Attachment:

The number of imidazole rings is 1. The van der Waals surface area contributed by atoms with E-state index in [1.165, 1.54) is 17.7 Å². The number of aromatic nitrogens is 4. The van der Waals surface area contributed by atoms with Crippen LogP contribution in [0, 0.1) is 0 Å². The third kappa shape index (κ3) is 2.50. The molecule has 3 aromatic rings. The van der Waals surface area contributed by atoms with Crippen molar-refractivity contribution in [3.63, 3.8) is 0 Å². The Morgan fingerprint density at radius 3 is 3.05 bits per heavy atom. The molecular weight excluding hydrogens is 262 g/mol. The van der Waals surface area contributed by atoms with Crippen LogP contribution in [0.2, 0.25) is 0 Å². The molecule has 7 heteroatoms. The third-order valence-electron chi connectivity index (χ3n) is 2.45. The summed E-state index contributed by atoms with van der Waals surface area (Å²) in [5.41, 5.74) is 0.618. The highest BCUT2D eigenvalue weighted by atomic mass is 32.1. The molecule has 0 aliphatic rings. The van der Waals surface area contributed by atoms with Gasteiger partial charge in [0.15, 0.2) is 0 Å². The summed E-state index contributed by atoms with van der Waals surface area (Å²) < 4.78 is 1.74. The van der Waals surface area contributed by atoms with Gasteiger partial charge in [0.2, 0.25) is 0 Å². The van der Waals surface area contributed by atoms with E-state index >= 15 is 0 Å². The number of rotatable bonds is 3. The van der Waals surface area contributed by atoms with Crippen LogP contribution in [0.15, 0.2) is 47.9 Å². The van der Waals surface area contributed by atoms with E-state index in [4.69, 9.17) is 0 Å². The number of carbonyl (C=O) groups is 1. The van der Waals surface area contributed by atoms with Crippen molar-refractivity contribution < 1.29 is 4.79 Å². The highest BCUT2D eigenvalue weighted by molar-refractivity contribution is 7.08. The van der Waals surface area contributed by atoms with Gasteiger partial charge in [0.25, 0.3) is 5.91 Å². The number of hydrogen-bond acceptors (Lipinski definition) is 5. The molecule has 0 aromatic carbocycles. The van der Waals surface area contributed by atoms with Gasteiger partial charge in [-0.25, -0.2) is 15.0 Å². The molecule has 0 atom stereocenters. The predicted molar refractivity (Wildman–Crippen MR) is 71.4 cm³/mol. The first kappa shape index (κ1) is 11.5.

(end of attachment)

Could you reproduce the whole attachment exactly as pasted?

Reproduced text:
The number of imidazole rings is 1. The van der Waals surface area contributed by atoms with E-state index in [1.165, 1.54) is 17.7 Å². The number of aromatic nitrogens is 4. The van der Waals surface area contributed by atoms with Crippen LogP contribution in [0, 0.1) is 0 Å². The third kappa shape index (κ3) is 2.50. The molecule has 3 aromatic rings. The van der Waals surface area contributed by atoms with Crippen molar-refractivity contribution in [3.63, 3.8) is 0 Å². The Morgan fingerprint density at radius 3 is 3.05 bits per heavy atom. The molecular weight excluding hydrogens is 262 g/mol. The van der Waals surface area contributed by atoms with Crippen LogP contribution in [0.2, 0.25) is 0 Å². The molecule has 7 heteroatoms. The third-order valence-electron chi connectivity index (χ3n) is 2.45. The summed E-state index contributed by atoms with van der Waals surface area (Å²) in [5.41, 5.74) is 0.618. The highest BCUT2D eigenvalue weighted by atomic mass is 32.1. The molecule has 0 aliphatic rings. The van der Waals surface area contributed by atoms with Gasteiger partial charge in [0.15, 0.2) is 0 Å². The summed E-state index contributed by atoms with van der Waals surface area (Å²) < 4.78 is 1.74. The van der Waals surface area contributed by atoms with Gasteiger partial charge in [0.2, 0.25) is 0 Å². The van der Waals surface area contributed by atoms with E-state index >= 15 is 0 Å². The number of rotatable bonds is 3. The van der Waals surface area contributed by atoms with Crippen LogP contribution in [0.15, 0.2) is 47.9 Å². The van der Waals surface area contributed by atoms with E-state index in [4.69, 9.17) is 0 Å². The number of carbonyl (C=O) groups is 1. The van der Waals surface area contributed by atoms with Crippen molar-refractivity contribution < 1.29 is 4.79 Å². The highest BCUT2D eigenvalue weighted by molar-refractivity contribution is 7.08. The van der Waals surface area contributed by atoms with Gasteiger partial charge in [0.25, 0.3) is 5.91 Å². The number of hydrogen-bond acceptors (Lipinski definition) is 5. The molecule has 0 aromatic carbocycles. The van der Waals surface area contributed by atoms with Gasteiger partial charge in [-0.25, -0.2) is 15.0 Å². The molecule has 0 atom stereocenters. The predicted molar refractivity (Wildman–Crippen MR) is 71.4 cm³/mol. The first kappa shape index (κ1) is 11.5.